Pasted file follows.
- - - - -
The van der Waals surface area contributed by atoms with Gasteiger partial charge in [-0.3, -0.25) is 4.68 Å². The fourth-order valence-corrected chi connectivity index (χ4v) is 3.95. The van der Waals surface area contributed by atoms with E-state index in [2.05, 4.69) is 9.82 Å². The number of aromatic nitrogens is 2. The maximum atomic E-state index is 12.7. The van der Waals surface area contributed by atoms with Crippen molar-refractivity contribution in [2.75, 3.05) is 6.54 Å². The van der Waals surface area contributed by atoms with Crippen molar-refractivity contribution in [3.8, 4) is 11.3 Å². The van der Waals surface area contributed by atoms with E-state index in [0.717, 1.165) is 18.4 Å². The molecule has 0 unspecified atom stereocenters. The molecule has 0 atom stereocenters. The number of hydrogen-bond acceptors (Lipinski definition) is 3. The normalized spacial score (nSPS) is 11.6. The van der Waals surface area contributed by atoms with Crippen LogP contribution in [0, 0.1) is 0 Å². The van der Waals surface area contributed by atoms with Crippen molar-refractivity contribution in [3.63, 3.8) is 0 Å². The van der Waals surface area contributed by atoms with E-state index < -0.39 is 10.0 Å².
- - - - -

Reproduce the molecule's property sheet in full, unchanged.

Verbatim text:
The van der Waals surface area contributed by atoms with Gasteiger partial charge in [-0.3, -0.25) is 4.68 Å². The fourth-order valence-corrected chi connectivity index (χ4v) is 3.95. The van der Waals surface area contributed by atoms with E-state index in [2.05, 4.69) is 9.82 Å². The number of aromatic nitrogens is 2. The maximum atomic E-state index is 12.7. The van der Waals surface area contributed by atoms with Crippen molar-refractivity contribution in [2.75, 3.05) is 6.54 Å². The van der Waals surface area contributed by atoms with Crippen molar-refractivity contribution in [3.8, 4) is 11.3 Å². The van der Waals surface area contributed by atoms with E-state index in [0.717, 1.165) is 18.4 Å². The molecule has 0 unspecified atom stereocenters. The molecule has 0 atom stereocenters. The number of hydrogen-bond acceptors (Lipinski definition) is 3. The normalized spacial score (nSPS) is 11.6. The van der Waals surface area contributed by atoms with Crippen LogP contribution in [0, 0.1) is 0 Å². The van der Waals surface area contributed by atoms with Crippen molar-refractivity contribution in [3.63, 3.8) is 0 Å². The van der Waals surface area contributed by atoms with E-state index < -0.39 is 10.0 Å².